The slogan/catchphrase/tag line for Jesuit Volunteer Corps is “Ruined for Life” and it rings very true for a lot of former JV’s and is felt by many current JV’s, yours truly included. Here is some good insight on the motto from the perspective of current JV’s, Jesuits and support people within the JVC community; though not a current article, its message is still true.
The more articles I read, blogs I follow, non-profits I discover and people I meet, I uncover new ways to look at the same topic or discover a new topic entirely. Sure, I try to be socially conscious but I am learning new things everyday about the things I once took for granted: for example, Chipotle burritos are delicious and many shops are able to use some local ingredients. But it was only a few months ago that I really heard about the awful ways in which farmworkers are treated by this company (and so many others.)
If farmworkers are paid sub-poverty wages for backbreaking work harvesting heirloom tomatoes that end up on the tables of wealthy, health-conscious consumers, is this food chain “sustainable”?
This is not me getting up on a soapbox, telling people to stop eating Chipotle. I’ve been blessed to realize at a young age that we must surround ourselves with people who challenge us in positive ways to be the best version of ourselves. People like Jeremy, who is currently in Punta Gorda, Belize for two years, running a school library. Or someone like Alex, freelance environmental writer, FU class of 2009 and local enthusiast. It was from my housemate Christie that I learned about farmworkers and immigrant rights; things I had been exposed to but always thought I was too busy to really take a look at and learn about. Its not about having time for something, its about wanting to commit your time to a cause you believe in.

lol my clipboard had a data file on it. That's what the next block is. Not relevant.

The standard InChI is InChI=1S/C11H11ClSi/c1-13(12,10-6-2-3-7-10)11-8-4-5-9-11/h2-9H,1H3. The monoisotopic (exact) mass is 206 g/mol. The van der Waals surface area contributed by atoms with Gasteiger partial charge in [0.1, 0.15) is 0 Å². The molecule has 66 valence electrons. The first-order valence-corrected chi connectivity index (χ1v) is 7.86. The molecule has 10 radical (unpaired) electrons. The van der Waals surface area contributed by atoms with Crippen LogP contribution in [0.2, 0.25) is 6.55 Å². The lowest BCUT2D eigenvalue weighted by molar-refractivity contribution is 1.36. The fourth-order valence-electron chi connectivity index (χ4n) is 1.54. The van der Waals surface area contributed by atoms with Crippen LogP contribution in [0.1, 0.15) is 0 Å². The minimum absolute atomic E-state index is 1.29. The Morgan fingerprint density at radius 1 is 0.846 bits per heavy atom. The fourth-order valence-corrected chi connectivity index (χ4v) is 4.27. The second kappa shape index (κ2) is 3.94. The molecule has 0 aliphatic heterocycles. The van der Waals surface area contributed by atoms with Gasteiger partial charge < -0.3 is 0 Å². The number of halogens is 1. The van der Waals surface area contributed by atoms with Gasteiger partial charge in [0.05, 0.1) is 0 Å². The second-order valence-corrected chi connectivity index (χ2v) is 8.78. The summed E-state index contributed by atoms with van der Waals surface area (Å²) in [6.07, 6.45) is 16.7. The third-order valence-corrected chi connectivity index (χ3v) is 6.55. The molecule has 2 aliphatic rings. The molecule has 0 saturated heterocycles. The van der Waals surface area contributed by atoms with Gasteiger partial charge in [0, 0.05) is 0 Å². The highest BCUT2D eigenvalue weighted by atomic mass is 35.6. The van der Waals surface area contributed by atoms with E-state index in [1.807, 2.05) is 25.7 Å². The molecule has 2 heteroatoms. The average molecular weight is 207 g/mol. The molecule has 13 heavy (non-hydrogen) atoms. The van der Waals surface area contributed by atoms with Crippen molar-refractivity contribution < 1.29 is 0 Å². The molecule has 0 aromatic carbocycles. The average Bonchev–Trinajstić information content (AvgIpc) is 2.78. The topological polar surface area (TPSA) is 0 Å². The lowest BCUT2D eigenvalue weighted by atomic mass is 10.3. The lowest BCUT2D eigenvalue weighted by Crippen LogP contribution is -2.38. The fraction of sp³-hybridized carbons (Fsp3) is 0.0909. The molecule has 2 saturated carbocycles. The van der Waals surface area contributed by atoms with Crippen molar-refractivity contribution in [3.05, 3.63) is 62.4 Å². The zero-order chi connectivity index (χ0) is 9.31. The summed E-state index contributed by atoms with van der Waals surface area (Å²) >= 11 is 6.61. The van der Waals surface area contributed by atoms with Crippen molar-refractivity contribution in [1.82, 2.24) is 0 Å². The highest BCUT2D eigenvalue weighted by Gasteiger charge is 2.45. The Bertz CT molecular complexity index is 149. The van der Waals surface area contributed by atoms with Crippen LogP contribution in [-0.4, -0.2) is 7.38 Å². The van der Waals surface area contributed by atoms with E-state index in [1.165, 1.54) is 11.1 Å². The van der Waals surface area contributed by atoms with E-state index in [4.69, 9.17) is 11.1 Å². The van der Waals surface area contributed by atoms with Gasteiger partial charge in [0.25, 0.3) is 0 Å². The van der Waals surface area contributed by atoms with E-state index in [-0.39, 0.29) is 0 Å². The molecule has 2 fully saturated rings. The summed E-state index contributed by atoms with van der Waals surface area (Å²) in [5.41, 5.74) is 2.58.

We had our second area visit this week with out JVC area director, Jillian who is a former JV. Its been about six months (!) that we’ve been in Hillsboro and we have six months left until our term ends at the end of July. We had check-ins with Jillian to talk about how our community functions and works, or doesn’t work and where we hope to go individually and as a community in the next six months. Its an interesting mix, being part realist and part idealist. I have a pretty good grasp on what I DON’T want to do and what I could cross off the career list and I am excited by the idea of creating my own career or nonprofit in coming years. I am conscious now, more than I have ever been, of my place in the world and what potential there is for tapping into resources all around me to make the deepest desire of myself meet the world’s great need. (Thanks St. Ignatius.)
So, I might not know where I’ll be in a few months or a few years but I am certain that I am equipped to do what it is I am called to. Right now, it is presenting a poster about turtle habitat at an urban ecology conference. It is engaging with students in restoring an overflowing and eroding creek, showing them their potential to be stewards of this Earth we have been blessed with. It is appreciating the hard work and dedication of students as they present their science fair projects they have worked on since November.
Appreciate the gifts in the everyday. Live into the unanswered questions. Love without reason or judgement. These things I say to you, I attempt to live them myself. I am ruined for life and I see nothing wrong with that.
A friend sent me a quote on a photo a few months ago and though simple, its quite an amazing thing to reflect on. Work for peace and spread love, my friends!
On the day you case to change, you cease to live. – Anthony de Mello, SJ